A man killed Monday in a Missouri crash that also took the life of a woman had been in Nebraska State Patrol custody for several hours last weekend. Why was he allowed to go free and could the deaths have been prevented?
According to the Nebraska State Patrol, troopers were involved in a short chase Friday in Omaha. The chase began at 8:17 p.m. near I-80 and Highway 50 and ended at 8:23 p.m. near 168th and Briar when the stolen car became disabled. Troopers said the driver was 27-year-old Randy Hartline of Council Bluffs.
Once in custody, Harltline told troopers he felt ill. He was taken to Lakeside Hospital for an examination. The State Patrol said he was released to the hospital for emergency medical treatment. The State Patrol told Channel 6 News that's not uncommon.
Hartline was medically cleared and released from the hospital on Saturday afternoon. The State Patrol said Lakeside Hospital notified them, but before a trooper arrived at the hospital to take Hartline back into custody, he disappeared. Alegent Health said it followed policies and procedures, but wouldn't elaborate.
On Monday, Hartline was killed in a crash on Highway 92 near Tracy, Missouri. According to the Missouri State Patrol, the crash also killed 54-year-old Antwinette Holtsclaw of Platte County, Missouri.
The Missouri State Patrol said Hartline stole the vehicle he was driving from Council Bluffs and headed to St. Joseph. The patrol said Hartline stole four more vehicles and committed a burglary before troopers began the chase in Platte County. Hartline was trying to pass another vehicle, over-corrected and slammed into Holtsclaw's car.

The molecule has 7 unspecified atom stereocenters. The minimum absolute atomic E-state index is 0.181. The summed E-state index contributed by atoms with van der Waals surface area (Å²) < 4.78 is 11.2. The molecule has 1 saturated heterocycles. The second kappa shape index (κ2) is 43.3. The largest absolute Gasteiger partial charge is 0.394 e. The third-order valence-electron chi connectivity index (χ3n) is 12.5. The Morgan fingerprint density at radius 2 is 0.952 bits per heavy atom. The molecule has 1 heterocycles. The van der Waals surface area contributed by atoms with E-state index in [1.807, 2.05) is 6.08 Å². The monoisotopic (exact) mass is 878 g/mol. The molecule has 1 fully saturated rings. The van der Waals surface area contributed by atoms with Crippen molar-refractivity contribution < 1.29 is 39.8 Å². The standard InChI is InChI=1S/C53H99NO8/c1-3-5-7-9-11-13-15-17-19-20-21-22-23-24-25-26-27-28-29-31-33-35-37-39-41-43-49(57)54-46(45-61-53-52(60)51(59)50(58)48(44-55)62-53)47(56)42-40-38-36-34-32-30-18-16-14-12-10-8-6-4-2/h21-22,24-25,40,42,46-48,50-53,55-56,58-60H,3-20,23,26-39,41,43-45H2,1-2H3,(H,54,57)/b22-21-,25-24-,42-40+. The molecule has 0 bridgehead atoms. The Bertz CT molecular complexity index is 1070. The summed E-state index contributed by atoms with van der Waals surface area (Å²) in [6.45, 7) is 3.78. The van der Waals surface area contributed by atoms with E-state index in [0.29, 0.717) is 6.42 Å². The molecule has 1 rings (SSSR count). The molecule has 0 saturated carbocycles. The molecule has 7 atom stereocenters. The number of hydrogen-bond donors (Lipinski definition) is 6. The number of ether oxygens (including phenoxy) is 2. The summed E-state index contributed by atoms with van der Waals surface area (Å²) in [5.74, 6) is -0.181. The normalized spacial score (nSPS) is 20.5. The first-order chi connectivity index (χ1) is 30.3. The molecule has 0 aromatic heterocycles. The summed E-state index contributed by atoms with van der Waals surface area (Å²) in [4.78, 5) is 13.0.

“In my eyes, Antwinette probably saved someone else’s life because he was being reckless,” said Shawna Sharp. "It's one of those unbelievable things you hear about on the news, now there's a name to go along with that victim, a face and a good heart."
Channel 6 News went to Nebraska State Patrol headquarters in Lincoln Thursday to try to get some questions answered. What time was Hartline released from the hospital and what time did a trooper arrive to arrest him? What was the lapse there? If a suspect is wanted and chased on Friday, why wasn't a trooper at the hospital Saturday to arrest him?
The patrol released a statement saying "we believe our officers acted in good faith Friday night in making the arrest and then releasing the subject from custody for medical treatment...Unfortunately there was no way of knowing the future choices Mr. Hartline would make. Our thoughts and prayers are with those affected by the tragic events in Missouri."
The State Patrol, just like the hospital, said it too followed procedures in this case. Although the State Patrol hasn't released those procedures, Channel 6 News did check with another law enforcement agency, the Douglas County Sheriff's Department, on their protocol.
It said depending on the suspect's history and what they are wanted for, either a deputy would be placed at the hospital for 24-hour monitoring or the suspect would be placed on hospital hold. That means the hospital would notify them when the suspect is being released with an hour or two prior notice. Usually, the hospital security staff would be involved with monitoring that situation.